Sunday, 17 April 2011

Spring, springing

Posted by Tania Kindersley.

I know that I should be thinking about Libya and the Yes to AV campaign and other matters of import, but in this house the number one, above the fold, full caps headline, front page news is: the horse chestnuts are IN LEAF.

I'm aware I am walking a fine line here. This could be charming and delightful, or it could be ghastly and fey. Also, for those of you with no interest in trees, it could be crashingly dull. But we artists are slaves to the truth, what can I tell you? And the thing that I am thinking of most is those damn horse chestnuts.

I did biology at school. I know how all this thing works. But I feel rather like those ancient cave women must have when they first saw fire. How the hell did that happen? Only a few days ago I was photographing fat, sticky buds. They were a low, earthy colour, a sort of pale nothing. Now, almost overnight, as if a directive went out from the Leaf Secretariat, they have exploded into a green so green that I need a new word for green.

This is old hat for those of you in the south, who have had leaves on the trees for weeks. Up here, there is the slow lag of time; the beeches and the oaks are still quite naked. Even the birches, which you might think would be ahead of the game, are just unfurling their first tentative leaves. But the verdancy (is that even a word?) is suddenly becoming more than a promise. I walk around, marvelling at the twenty different greens.

I don't think I ever loved spring that much. I thought it a season of tweeness: all those blatant daffs and cutesy primroses and the silly old Easter bunny hop hop hopping about. There was a great bluebell wood I remember from my childhood, with, even all these years later, a yearning fall. But spring was not my time. I liked autumn, which is the poets' season, all raging colour and death and woodsmoke. That was a proper season. There was nothing simpering about autumn.

Now I find spring a time of miracles. I gaze at each new growing thing with my mouth open in a cartoonish O. I exclaim out loud. How, how, how, I think, over and over, did that happen?

Quite unbelievable tulip:

17th April 1

Little blue unknown thing growing in the wild garden:

17th April 2

Stately hellebore:

17th April 3

My favourite dwarf euphorbia:

17th April 4


17th April 6

17th April 8

This is not a good photograph; I got the focus all wrong. But it does give you some idea of the greenness of the green:

17th April 12-1

Shrub whose name I have forgotten, with, ironically, forget-me-nots in the background:

17th April 9

Tulip with hellebore:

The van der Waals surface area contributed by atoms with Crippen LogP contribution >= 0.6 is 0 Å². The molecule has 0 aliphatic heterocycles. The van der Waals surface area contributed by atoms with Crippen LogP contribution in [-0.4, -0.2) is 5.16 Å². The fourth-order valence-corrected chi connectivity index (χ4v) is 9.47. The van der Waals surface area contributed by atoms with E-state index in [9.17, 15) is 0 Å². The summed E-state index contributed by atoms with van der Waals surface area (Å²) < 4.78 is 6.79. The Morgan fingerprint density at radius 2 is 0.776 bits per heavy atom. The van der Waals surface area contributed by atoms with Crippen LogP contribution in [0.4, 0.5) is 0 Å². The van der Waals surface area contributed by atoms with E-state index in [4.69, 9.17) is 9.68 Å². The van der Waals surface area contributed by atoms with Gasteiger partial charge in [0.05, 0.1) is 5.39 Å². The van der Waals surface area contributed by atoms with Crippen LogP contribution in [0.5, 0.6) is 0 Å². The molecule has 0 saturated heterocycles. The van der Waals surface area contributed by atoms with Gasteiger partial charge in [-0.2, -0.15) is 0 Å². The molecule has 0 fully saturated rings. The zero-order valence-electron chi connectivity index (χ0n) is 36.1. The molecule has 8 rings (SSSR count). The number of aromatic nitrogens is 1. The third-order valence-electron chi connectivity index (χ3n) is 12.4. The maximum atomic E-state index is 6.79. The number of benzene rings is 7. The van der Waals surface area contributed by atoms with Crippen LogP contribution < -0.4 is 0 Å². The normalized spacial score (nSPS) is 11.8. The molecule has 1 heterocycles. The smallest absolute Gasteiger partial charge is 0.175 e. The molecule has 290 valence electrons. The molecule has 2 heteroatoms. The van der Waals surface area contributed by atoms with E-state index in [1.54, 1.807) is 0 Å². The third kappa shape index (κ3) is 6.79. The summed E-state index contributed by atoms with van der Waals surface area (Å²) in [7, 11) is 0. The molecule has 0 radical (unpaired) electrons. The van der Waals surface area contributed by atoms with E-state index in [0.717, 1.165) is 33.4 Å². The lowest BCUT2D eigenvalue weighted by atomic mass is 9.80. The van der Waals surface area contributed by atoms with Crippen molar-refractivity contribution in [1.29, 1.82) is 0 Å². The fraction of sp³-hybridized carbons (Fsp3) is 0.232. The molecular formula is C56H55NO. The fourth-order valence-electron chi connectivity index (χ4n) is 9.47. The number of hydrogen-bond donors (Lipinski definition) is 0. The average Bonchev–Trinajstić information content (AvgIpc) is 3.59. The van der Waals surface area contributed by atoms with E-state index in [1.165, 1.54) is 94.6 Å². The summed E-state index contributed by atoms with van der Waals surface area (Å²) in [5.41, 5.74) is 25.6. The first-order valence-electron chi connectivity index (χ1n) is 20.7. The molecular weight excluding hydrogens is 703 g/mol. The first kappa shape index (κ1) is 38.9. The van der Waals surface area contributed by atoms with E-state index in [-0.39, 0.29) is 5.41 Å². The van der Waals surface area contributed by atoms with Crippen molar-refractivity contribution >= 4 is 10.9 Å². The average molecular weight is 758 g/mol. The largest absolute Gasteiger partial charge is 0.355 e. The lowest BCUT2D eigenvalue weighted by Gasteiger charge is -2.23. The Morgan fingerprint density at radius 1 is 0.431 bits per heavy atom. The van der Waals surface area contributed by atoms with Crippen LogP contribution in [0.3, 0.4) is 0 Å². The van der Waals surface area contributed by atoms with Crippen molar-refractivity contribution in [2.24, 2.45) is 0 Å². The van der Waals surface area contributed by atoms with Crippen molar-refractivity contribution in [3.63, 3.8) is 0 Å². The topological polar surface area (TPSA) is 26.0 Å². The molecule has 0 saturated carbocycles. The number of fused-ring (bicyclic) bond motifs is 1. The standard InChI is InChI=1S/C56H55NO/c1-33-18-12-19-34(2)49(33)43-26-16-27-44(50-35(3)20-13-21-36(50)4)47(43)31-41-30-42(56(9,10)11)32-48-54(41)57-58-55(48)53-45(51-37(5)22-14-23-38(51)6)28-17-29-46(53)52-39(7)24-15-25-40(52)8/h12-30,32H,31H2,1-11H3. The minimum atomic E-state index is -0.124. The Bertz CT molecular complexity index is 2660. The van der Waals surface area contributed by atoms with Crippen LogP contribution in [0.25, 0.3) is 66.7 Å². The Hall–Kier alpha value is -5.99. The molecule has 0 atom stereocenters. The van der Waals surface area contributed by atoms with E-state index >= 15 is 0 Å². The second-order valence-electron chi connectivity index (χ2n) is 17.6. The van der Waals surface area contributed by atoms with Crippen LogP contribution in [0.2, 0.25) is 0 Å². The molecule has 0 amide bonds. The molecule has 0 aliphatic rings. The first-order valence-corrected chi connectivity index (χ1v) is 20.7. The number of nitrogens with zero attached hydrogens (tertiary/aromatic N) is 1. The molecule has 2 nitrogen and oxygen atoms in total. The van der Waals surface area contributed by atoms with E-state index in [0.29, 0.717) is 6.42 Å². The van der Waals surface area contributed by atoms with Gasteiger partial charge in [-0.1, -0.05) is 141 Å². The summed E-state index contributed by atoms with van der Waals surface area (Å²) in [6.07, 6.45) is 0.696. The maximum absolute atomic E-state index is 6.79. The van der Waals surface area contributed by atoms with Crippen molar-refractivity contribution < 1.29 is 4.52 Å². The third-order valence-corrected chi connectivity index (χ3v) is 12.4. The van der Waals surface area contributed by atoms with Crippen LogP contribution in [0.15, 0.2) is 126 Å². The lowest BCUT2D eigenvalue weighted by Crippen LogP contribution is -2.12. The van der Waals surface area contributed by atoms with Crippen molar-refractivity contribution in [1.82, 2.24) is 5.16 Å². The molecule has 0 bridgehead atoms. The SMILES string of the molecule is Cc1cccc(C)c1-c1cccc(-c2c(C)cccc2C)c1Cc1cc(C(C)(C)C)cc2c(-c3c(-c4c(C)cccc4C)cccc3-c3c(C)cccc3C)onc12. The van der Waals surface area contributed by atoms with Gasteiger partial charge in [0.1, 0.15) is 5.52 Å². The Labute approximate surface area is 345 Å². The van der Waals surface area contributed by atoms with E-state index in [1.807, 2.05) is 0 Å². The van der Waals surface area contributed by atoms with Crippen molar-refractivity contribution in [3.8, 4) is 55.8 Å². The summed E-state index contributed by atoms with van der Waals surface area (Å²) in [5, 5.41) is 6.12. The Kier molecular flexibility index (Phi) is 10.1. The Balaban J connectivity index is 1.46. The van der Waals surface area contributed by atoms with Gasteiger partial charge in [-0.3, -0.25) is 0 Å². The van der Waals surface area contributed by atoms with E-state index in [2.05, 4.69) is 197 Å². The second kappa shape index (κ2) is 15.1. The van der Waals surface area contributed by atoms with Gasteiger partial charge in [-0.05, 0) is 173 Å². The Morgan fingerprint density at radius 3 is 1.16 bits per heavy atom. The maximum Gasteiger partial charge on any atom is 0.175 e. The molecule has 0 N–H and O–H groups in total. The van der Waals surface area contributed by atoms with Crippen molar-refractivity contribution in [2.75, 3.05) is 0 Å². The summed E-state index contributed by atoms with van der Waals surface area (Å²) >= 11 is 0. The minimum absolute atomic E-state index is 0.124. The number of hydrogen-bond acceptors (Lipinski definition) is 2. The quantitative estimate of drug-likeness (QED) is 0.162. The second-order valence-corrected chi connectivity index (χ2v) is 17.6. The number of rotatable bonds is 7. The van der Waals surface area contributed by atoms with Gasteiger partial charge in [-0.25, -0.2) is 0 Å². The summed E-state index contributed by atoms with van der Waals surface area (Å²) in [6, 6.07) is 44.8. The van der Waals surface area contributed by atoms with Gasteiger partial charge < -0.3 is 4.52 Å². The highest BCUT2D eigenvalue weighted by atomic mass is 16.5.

17th April 9-1

These will be irises:

17th April 13

The dear grape hyacinths, still going strong:

17th April 14

I was afraid this tough winter had finished my poor little acer, but look, look, it has survived:

17th April 15

Ornamental cherry:

17th April 16

Sun on the geranium leaves:

17th April 17

I liked this so much, I shot it twice:

17th April 18

The ladyships have been basking. There is no other word for it:

17th April 15-1

17th April 10

17th April 11

17th April 12

The hill in panorama:

17th April 19

And close-up:

17th April 20

You know, I think that this time last year it was snowing.


  1. Beautiful - I think the dogs seem to be toasting themselves!

  2. They were selling bluebells in the flower stand in Hampstead village (which is nothing like a village, but that's what the locals like to call it - they know nothing) and it reminded me of the bluebells we had in our garden in the country. The blue was the bluest blue you could imagine. So I know how you feel about the miracle of spring. It was by far the loveliest time of year in our old place in the country.

    Helena xx

  3. Do hope you are feeling better.
    Loving your spring pictures.

  4. Spring is absolutely my favorite time of the year (especially after spending my first 20 years in south Florida which is pretty much one long season) -- another winter survived, all that renewal bursting forth.
    I can really, really relate to your dogs. I almost collapsed on the lawn today myself!

  5. Euphorbia, as I'm fond of saying, should be renamed Euphoria. And you have hellebores too. None here. The utter joy one feels when spring Reveals Itself is unsurpassed. We are so lucky to still be thrilled by such things. Sending love.

    Ps. I now want a smart red coat, a bicycle and a poodle.

  6. Well, we may have had trees in leaf down here in sweaty old London for a while now, but it's only this last week that the chestnuts came out in all their glorious glory and added their candles to the final delight. And I love all this so very much, that having you loving it too up north in chilly old Scotland just feels like a sort of round song. Isn't it lovely? I say, and you then say Isn't it lovely? and by golly, it's ALL TRUE.

  7. I find myself saying this every year, but I cannot BELIEVE the blossom. And watching MCD Jr trying to pick it up is very funny.


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